Saddle Flashing Design Resources

Industry recognized examples of saddle flashing are generally limited to standard details provided by some EIFS and stucco manufacturers, and a singular detail included in the current Sheet Metal and Air Conditioning Contractors' National Association (SMACNA) Architectural Sheet Metal Manual. These details can be a helpful starting point for design professionals but will need further development based on each project’s specific building design and selection of materials.

In EIFS and stucco applications, the details (see image right)typically include a sheet metal saddle which straddles the parapet with two sheet metal side flanges at the parapet-to-wall interface condition, all of which are detailed in a shingled manner to shed water to the exterior. The saddle flashing detail within the SMACNA manual illustrates a sheet metal saddle that straddles the parapet wall and extends through the brick veneer with an integral upturned leg and side flanges within the drainage cavity. Since details in the SMACNA manual are intended to provide guidance for the design and installation of custom-fabricated sheet metal, they do not show the connections of the air and moisture control layers. Industry organization standard details are still needed to illustrate the integration of sheet metal saddle flashing with the weather-resistive air barrier, flashings, cladding, and roofing to provide resistance to air and water leakage.

How Architects Can Help

The following are some actionable steps to reduce the risk of air and water leakage at saddle flashing conditions:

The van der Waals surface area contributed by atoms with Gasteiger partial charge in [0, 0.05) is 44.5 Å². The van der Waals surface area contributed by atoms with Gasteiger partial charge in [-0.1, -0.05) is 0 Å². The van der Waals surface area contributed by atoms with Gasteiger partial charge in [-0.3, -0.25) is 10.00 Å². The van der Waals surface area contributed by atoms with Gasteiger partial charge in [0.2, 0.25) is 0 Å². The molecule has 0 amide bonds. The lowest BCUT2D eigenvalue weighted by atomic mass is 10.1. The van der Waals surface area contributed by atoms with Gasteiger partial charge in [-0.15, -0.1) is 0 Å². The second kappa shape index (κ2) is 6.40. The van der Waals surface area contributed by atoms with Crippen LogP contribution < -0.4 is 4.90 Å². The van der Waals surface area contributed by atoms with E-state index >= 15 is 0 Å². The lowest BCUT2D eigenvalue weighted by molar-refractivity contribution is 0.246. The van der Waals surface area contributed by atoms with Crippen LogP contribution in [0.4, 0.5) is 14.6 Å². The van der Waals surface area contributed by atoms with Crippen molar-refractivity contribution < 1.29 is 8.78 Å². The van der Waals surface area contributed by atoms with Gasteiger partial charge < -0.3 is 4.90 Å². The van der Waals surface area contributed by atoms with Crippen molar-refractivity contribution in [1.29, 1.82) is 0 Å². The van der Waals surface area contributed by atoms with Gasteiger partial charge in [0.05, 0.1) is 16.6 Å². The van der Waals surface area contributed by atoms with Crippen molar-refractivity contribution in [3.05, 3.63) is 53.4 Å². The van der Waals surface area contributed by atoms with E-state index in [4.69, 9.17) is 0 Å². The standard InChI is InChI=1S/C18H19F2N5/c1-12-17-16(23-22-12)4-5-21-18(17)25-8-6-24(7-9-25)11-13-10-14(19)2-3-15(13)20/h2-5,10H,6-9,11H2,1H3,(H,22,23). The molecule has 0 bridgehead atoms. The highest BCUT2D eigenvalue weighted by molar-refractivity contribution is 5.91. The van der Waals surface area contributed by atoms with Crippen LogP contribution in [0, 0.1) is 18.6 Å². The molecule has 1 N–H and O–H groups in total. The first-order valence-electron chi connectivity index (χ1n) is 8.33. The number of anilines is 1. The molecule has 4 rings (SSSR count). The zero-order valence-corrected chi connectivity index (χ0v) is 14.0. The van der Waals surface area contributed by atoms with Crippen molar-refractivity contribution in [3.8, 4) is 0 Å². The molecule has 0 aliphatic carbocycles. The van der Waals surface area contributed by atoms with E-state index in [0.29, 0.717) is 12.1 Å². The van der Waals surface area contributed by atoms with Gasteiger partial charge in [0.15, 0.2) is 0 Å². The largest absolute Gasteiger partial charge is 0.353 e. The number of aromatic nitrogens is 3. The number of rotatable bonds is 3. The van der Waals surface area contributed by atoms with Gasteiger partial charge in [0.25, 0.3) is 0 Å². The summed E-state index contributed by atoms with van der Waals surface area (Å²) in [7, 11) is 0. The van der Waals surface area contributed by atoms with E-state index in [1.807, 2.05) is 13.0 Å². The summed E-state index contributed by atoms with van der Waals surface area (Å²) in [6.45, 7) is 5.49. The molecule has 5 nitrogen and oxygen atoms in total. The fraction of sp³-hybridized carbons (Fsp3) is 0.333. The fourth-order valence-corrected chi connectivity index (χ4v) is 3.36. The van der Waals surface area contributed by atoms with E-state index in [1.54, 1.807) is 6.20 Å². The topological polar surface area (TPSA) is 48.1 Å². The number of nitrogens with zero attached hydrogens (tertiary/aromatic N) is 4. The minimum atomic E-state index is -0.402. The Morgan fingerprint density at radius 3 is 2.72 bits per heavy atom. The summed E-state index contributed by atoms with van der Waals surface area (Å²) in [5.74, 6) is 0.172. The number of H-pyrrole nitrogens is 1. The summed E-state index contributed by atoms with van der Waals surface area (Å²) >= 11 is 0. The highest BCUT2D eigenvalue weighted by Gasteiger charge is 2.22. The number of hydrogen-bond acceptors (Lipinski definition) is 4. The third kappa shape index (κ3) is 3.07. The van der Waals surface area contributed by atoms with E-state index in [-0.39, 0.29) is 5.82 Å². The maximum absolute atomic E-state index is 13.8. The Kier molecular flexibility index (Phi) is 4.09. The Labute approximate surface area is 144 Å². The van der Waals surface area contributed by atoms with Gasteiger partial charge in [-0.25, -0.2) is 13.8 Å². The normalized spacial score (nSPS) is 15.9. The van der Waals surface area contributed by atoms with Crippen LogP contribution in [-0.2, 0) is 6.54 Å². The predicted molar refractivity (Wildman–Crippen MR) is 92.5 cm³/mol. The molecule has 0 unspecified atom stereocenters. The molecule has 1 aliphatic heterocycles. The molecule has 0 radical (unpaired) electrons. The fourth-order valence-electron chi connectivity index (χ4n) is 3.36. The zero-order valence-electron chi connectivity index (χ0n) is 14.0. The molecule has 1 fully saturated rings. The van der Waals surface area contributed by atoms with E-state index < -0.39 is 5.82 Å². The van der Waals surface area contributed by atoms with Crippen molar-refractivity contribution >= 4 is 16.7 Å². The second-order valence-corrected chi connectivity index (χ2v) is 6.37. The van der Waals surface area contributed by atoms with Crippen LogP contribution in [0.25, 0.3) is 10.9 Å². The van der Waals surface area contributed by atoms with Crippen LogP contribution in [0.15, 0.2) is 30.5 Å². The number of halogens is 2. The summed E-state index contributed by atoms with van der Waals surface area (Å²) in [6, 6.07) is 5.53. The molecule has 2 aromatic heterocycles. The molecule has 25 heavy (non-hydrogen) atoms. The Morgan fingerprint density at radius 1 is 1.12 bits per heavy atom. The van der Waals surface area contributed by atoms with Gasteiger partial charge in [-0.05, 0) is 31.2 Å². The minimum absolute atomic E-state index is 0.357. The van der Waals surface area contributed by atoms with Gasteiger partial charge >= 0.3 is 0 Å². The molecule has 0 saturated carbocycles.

1. Where feasible, simplify the design of parapet-to-wall conditions by minimizing the number of wall cladding materials and fenestration systems that occur at the parapet termination against the adjacent high rising wall condition.
    2. Develop multi-step, three-dimensional diagrams to convey the design intent in a clear and concise manner to the contractors. Three or more details are strongly recommended to convey the integration of building materials.
    3. Involve the manufacturers in the design development of the saddle flashing.
    4. Language within applicable technical specifications should require the following for the saddle flashing: project specific shop drawing details that show the integration of the saddle flashing and the adjacent materials, product materials and characteristics, installation requirements, mock-ups, and performance testing.
    5. Consider engaging a building enclosure consultant to provide design assistance or peer review services associated with detailing and specifying the saddle flashing condition as well as other complex details and conditions.
    6. Require project-specific saddle flashing mock-ups for review, critique, and further development by the design and construction team.
    7. Review each unique saddle flashing condition with the construction trades to confirm constructability of the detail and proper sequencing.
    8. Incorporate performance testing of the mock-up and installed saddle flashings at representative areas to evaluate the watertight integrity of the condition.
    9. Require pre-construction meetings to review requirements of the saddle flashing conditions and integration with other materials.

Due to the limited amount of industry recognized saddle flashing details, I developed a set of multi-step isometric details showing the integration of the WRAB, roofing membrane, through wall flashing, counterflashing, and sheet metal flashing for inclusion in one or more industry recognized standard detail manuals.

Between 2019 and 2020, Wiss Janney Elstner Associates, Inc. (WJE) collaborated with the Bricklayers and Allied Craftworkers of Local 5 Ohio, International Masonry Institute (IMI), Tremco Commercial Sealants and Waterproofing, and Warren Roofing to construct three mockups to show a typical saddle flashing detail at various stages in the installation process. IMI and WJE plan to utilize the mockups as an educational tool for design professionals, building enclosure consultants, manufacturers, contractors, and industry organizations. WJE has agreed to assist the IMI by developing a set of saddle flashing details to be incorporated into the IMI online detail series.

Watch the project in action here: